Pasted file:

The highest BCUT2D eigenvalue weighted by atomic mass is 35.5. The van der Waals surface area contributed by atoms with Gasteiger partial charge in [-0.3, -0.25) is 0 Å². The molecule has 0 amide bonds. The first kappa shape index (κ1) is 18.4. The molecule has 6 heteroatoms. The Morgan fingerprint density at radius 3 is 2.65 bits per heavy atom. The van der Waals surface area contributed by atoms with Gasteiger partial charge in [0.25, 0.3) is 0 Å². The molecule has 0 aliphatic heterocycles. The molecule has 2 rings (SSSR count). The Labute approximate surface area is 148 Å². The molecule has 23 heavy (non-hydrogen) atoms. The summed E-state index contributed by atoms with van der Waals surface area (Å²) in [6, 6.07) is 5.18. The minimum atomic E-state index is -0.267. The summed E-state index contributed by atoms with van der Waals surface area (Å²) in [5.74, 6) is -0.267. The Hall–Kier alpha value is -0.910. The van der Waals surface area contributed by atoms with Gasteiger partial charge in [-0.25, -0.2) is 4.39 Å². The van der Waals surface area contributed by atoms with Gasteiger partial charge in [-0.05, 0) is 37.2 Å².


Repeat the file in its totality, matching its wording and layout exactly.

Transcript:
The highest BCUT2D eigenvalue weighted by atomic mass is 35.5. The van der Waals surface area contributed by atoms with Gasteiger partial charge in [-0.3, -0.25) is 0 Å². The molecule has 0 amide bonds. The first kappa shape index (κ1) is 18.4. The molecule has 6 heteroatoms. The Morgan fingerprint density at radius 3 is 2.65 bits per heavy atom. The van der Waals surface area contributed by atoms with Gasteiger partial charge in [0.25, 0.3) is 0 Å². The molecule has 0 aliphatic heterocycles. The molecule has 2 rings (SSSR count). The Labute approximate surface area is 148 Å². The molecule has 23 heavy (non-hydrogen) atoms. The summed E-state index contributed by atoms with van der Waals surface area (Å²) in [6, 6.07) is 5.18. The minimum atomic E-state index is -0.267. The summed E-state index contributed by atoms with van der Waals surface area (Å²) in [5.74, 6) is -0.267. The Hall–Kier alpha value is -0.910. The van der Waals surface area contributed by atoms with Gasteiger partial charge in [-0.25, -0.2) is 4.39 Å². The van der Waals surface area contributed by atoms with Gasteiger partial charge in [-0.05, 0) is 37.2 Å².